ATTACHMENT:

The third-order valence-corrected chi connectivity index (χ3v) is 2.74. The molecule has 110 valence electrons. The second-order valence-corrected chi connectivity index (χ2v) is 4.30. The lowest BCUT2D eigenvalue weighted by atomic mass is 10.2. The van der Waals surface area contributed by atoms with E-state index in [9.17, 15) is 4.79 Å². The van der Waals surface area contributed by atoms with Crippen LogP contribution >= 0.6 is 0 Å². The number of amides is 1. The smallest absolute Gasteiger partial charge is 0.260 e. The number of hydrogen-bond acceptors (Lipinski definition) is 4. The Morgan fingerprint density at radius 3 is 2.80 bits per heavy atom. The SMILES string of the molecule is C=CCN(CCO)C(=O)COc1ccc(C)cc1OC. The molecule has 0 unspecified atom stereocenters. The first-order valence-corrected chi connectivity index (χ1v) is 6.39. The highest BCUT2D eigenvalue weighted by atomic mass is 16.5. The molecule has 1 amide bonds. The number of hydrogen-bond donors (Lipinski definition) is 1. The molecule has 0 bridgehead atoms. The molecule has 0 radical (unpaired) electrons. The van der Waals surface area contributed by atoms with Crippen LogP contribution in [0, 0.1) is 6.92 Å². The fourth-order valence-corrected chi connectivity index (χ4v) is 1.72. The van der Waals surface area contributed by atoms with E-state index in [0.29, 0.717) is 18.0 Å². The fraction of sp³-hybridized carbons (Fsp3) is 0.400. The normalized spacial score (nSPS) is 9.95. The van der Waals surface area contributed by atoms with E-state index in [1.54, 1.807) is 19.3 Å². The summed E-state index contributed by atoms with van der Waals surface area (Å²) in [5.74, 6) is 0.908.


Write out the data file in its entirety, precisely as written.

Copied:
The third-order valence-corrected chi connectivity index (χ3v) is 2.74. The molecule has 110 valence electrons. The second-order valence-corrected chi connectivity index (χ2v) is 4.30. The lowest BCUT2D eigenvalue weighted by atomic mass is 10.2. The van der Waals surface area contributed by atoms with E-state index in [9.17, 15) is 4.79 Å². The van der Waals surface area contributed by atoms with Crippen LogP contribution >= 0.6 is 0 Å². The number of amides is 1. The smallest absolute Gasteiger partial charge is 0.260 e. The number of hydrogen-bond acceptors (Lipinski definition) is 4. The Morgan fingerprint density at radius 3 is 2.80 bits per heavy atom. The SMILES string of the molecule is C=CCN(CCO)C(=O)COc1ccc(C)cc1OC. The molecule has 0 unspecified atom stereocenters. The first-order valence-corrected chi connectivity index (χ1v) is 6.39. The highest BCUT2D eigenvalue weighted by atomic mass is 16.5. The molecule has 1 amide bonds. The number of hydrogen-bond donors (Lipinski definition) is 1. The molecule has 0 bridgehead atoms. The molecule has 0 radical (unpaired) electrons. The van der Waals surface area contributed by atoms with Crippen LogP contribution in [0, 0.1) is 6.92 Å². The fourth-order valence-corrected chi connectivity index (χ4v) is 1.72. The van der Waals surface area contributed by atoms with E-state index in [0.29, 0.717) is 18.0 Å². The fraction of sp³-hybridized carbons (Fsp3) is 0.400. The normalized spacial score (nSPS) is 9.95. The van der Waals surface area contributed by atoms with E-state index in [1.54, 1.807) is 19.3 Å². The summed E-state index contributed by atoms with van der Waals surface area (Å²) in [5.74, 6) is 0.908.